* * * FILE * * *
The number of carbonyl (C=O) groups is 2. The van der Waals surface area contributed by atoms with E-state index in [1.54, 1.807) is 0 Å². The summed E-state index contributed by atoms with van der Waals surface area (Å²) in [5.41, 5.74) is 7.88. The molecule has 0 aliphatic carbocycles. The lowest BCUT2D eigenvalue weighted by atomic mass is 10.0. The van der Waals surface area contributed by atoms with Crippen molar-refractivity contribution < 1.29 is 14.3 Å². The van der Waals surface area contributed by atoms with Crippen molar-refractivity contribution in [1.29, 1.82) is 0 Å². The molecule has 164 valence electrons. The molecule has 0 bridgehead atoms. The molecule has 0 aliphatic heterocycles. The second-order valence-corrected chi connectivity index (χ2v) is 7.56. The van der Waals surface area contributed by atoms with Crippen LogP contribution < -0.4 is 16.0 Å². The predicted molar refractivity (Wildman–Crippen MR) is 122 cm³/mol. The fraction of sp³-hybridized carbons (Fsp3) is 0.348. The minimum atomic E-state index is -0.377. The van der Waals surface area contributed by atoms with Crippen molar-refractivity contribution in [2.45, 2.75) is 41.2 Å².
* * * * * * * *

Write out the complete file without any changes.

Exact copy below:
The number of carbonyl (C=O) groups is 2. The van der Waals surface area contributed by atoms with E-state index in [1.54, 1.807) is 0 Å². The summed E-state index contributed by atoms with van der Waals surface area (Å²) in [5.41, 5.74) is 7.88. The molecule has 0 aliphatic carbocycles. The lowest BCUT2D eigenvalue weighted by atomic mass is 10.0. The van der Waals surface area contributed by atoms with Crippen molar-refractivity contribution < 1.29 is 14.3 Å². The van der Waals surface area contributed by atoms with Crippen molar-refractivity contribution in [1.29, 1.82) is 0 Å². The molecule has 164 valence electrons. The molecule has 0 bridgehead atoms. The molecule has 0 aliphatic heterocycles. The second-order valence-corrected chi connectivity index (χ2v) is 7.56. The van der Waals surface area contributed by atoms with Crippen LogP contribution < -0.4 is 16.0 Å². The predicted molar refractivity (Wildman–Crippen MR) is 122 cm³/mol. The fraction of sp³-hybridized carbons (Fsp3) is 0.348. The minimum atomic E-state index is -0.377. The van der Waals surface area contributed by atoms with Crippen molar-refractivity contribution in [2.45, 2.75) is 41.2 Å².